CIS could be competitive in the NCAA but they would be no match for the very best NCAA teams, unless it was a huge upset. I'm sure a few would even be able to qualify for the tournament, but if you put the top CIS teams against the top NCAA teams, NCAA will win, but CIS would be better against the teams that don't have numerous NHL prospects.

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05-05-2010, 09:44 AM
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In my perfect world, the OHL moves from a 16-20 year old league to a 16-19 year old league.

The NCAA lifts its ban on CHL players, and upon graduation from the OHL players could move to a high quality NCAA team.

Seams like a simple solution to me.

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05-05-2010, 10:13 AM
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Quote:
Originally Posted by Tigers1992 View Post
Seams like a simple solution to me.
You're right...it's very simple solution and a win win for both sides.
I guess that's why it will never happen.

Strange how NCAA players can be on the same team as CHL players and pro players and compete vs the CHL players and pro players in the WJHC and U18 Tourneys but still doesn't lose their eligibility.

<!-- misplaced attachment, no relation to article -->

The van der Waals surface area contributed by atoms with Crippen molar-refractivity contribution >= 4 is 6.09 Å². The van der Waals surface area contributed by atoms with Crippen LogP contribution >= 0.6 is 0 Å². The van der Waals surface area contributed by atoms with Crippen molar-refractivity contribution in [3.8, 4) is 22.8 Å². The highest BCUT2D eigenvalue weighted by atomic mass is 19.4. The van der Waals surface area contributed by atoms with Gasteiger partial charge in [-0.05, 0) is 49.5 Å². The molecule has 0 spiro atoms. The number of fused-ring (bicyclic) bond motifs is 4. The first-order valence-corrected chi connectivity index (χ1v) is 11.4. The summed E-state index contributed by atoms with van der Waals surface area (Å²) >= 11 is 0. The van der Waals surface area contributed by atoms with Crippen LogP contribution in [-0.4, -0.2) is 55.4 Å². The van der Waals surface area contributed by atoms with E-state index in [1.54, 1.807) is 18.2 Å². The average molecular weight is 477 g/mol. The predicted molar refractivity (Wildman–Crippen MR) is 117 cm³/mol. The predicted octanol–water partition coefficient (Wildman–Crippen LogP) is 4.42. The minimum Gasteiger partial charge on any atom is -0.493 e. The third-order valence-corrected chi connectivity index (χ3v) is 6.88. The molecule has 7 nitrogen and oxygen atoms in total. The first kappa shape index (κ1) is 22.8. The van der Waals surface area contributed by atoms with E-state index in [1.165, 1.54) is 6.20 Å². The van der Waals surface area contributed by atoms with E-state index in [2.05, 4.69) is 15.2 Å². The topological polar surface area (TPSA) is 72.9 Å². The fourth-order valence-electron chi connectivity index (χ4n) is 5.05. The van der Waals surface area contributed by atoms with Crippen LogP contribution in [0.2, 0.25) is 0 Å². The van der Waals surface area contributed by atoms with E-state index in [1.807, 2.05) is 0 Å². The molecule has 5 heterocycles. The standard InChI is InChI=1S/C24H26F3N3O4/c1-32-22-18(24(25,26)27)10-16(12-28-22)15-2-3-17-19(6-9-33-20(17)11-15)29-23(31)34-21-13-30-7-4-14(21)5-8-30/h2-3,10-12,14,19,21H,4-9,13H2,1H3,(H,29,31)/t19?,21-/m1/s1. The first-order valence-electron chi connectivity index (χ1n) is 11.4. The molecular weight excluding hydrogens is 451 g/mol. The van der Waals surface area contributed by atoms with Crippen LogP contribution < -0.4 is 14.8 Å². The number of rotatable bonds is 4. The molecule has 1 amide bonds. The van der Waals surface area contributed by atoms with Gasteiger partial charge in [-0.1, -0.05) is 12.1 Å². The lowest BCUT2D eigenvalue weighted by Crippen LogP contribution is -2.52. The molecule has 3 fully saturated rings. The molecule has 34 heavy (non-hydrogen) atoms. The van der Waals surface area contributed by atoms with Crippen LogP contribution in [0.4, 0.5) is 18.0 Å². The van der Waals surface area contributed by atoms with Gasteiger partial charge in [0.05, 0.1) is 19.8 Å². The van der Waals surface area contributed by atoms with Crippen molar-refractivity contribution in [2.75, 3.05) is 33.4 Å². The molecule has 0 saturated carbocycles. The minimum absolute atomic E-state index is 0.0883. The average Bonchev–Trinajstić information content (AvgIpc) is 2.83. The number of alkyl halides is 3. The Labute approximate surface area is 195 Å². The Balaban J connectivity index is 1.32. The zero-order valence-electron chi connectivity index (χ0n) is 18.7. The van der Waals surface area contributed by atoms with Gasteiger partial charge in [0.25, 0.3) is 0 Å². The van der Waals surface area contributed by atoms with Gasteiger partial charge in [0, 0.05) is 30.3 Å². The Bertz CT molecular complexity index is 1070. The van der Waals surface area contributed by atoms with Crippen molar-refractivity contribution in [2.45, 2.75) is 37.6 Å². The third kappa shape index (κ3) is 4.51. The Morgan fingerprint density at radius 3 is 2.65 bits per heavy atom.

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05-05-2010, 10:48 AM
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Quote:
Originally Posted by Tigers1992 View Post
In my perfect world, the OHL moves from a 16-20 year old league to a 16-19 year old league.

The NCAA lifts its ban on CHL players, and upon graduation from the OHL players could move to a high quality NCAA team.

Seams like a simple solution to me.
The solution is for the CHL to not allow ANY inducements to be paid to amatuer players...